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How protect your money in a divorce

By Staff Writer
By Angelique Ruzicka, editor, Justmoney


The 1-7 of September is Marriage Week, however while we celebrate it some dismal stats have come out from the Justice Department on the number of divorces the nation goes through on a yearly basis. 
 
 
While tens of thousands of people get married every year there are an equal if not bigger number that get divorced. The 2012-13 annual report from the Justice Department has shown that the divorce rate has rocketed by 28% from 39 573 to 50 517 cases.  
 
 
Divorce is a harsh reality some couples have to deal with. Not only can it be an emotional drain but it can be a financial burden too. Clive Hill, legal adviser at Sanlam Trust, says it’s often women that suffer the most financially in a split: “While dealing with the emotions of divorce, women often overlook crucial aspects of the settlement agreement – which if handled correctly, can prevent needless hardship down the line.” 
 
 
Hill says both divorce parties, but women in particular, need to consider the following:
 
 
1. Including security for spousal maintenance (if applicable) in the divorce order. In the event of the ex-spouse dying, his minor children will be able to claim for maintenance against the deceased estate, but his ex-wife will not. This can be addressed by stipulating in the settlement agreement to be made an order of court that spousal maintenance obligations will be binding on deceased estate. A lump sum, based on life expectancy, can then be paid out to the ex-spouse from the estate.

 
2. Specifying that benefits in the divorce order be inflation-linked. This not only concerns maintenance, but medical and education costs. Medical contribution increases are usually much higher than the consumer price index (CPI), as is the cost of private schooling. “A more sophisticated approach to annual escalation rates than CPI is needed when calculating these benefits – one needs to look at actual costs,” explains Hill. 
 
 
3. Wording the divorce order to give access to an ex-spouse’s retirement savings. Pension funds can’t enforce divorce orders which don’t adhere strictly to legal requirements. They must be worded in a very specific way. The order must specify that that the ex-spouse is entitled to a ‘pension interest’, and state the exact share of the interest. The identification of the pension fund in question must also be precise.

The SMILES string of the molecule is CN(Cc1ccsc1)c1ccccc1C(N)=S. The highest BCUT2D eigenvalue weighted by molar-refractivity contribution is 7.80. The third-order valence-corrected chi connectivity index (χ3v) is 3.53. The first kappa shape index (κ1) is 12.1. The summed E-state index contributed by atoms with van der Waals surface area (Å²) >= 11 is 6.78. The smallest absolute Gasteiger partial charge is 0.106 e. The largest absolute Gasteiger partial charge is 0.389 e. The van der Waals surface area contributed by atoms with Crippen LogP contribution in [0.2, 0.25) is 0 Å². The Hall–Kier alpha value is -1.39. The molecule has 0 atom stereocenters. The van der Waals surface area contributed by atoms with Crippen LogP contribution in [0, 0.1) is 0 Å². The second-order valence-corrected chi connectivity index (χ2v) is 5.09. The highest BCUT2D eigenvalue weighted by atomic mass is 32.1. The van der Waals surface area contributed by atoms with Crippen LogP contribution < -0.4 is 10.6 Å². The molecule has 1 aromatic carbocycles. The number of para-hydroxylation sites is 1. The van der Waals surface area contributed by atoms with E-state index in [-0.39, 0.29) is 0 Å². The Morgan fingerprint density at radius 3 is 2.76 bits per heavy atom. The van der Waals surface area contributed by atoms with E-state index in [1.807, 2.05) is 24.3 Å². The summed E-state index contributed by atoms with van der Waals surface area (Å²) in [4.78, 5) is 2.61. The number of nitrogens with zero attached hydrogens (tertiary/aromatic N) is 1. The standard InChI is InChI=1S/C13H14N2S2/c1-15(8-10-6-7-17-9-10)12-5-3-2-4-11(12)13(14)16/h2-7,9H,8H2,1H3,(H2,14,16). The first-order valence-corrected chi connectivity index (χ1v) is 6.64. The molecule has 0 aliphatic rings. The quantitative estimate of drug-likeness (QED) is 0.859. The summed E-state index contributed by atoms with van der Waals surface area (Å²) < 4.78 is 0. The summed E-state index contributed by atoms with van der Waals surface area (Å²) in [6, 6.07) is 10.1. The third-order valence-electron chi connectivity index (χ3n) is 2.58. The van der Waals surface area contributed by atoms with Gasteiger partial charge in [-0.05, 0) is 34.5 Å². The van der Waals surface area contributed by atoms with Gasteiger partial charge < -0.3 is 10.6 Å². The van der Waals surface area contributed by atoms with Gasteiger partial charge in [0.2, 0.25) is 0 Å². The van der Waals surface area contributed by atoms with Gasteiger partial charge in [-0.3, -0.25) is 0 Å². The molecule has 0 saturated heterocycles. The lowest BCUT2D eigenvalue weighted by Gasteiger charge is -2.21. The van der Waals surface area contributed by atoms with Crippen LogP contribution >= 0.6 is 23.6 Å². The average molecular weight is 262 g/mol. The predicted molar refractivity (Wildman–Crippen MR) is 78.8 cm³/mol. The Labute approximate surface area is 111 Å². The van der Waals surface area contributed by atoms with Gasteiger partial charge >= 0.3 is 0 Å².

4. Ensuring any benefits accruing from life or endowment policies are accurately described. The names of the particular policies and insurance companies must be included. However, it is not enough to include details of a change of beneficiary only in the divorce order. If an ex-spouse is to be the new beneficiary, then the intended beneficiary nomination also has to be lodged with the insurance company in question for it to be valid.
 
 
5. Undertaking a thorough valuation of all assets. This is becoming a specialist area particularly when a divorce is conducted between well off partners. Hill explains that people do tend to try and hide assets as they think they can get away with it. “It is crucial to ensure accurate valuations are done, and it is therefore advisable to appoint a professional appraiser. It is not necessarily a good idea to convert all assets to cash. 
 
 
“It may be prudent to transfer the assets to the ex-spouse instead of liquidating them. For instance, it may not be the best time in the market to sell the family house, or to sell shares in a rising stock market,” says Hill. 
 
 
6. Conducting a detailed investigation of business assets. Business assets are often challenging to liquidate, since the business owner may not be able to dispose of assets without the consent of co-shareholders and without affecting his income-earning capacity. The divorce attorney should thoroughly examine all assets, perhaps securing expert assistance. Looks may be deceiving – the business owner may look wealthy but his venture may have huge debts of which his spouse is unaware.
 
 
7. Ensuring that all assets and benefits are transferred without delay. If her former spouse dies before transfer has taken place, an ex-wife may find herself at the end of a long list of claimants to the deceased estate. “No matter what the divorce order states, creditors are also entitled to their share. This also applies if the ex-spouse is still alive and gets into financial trouble – creditors can attach assets which were supposed to have been transferred to the ex-wife,” says Hill. 
 
 
8. Employing a qualified financial adviser as well as an attorney. It should be clear that drafting a divorce order can be a complex matter. Hill says it is essential that each party has their own financial adviser and attorney. Having two specialists who can together come up with solutions for the best possible divorce settlement agreement is invaluable.

 
While professionals are vital if you need advice, Hill also admits that a divorce can be conducted without attorneys, provided it’s a straight forward case and both parties are open and honest. Cutting divorce attorneys out can save couples a heap of money as lawyers can charge as much as R3, 000 an hour and divorces can cost around R25,000 to conclude. 
 
“It’s well known that lawyers drive up fees,” warns Hill. “It’s possible to do a divorce without a lawyer. The judge has to take special care of you if you don’t have a lawyer but the courts will always suggest that you have one to ensure that you understand your rights and will have no grounds for appeal.”

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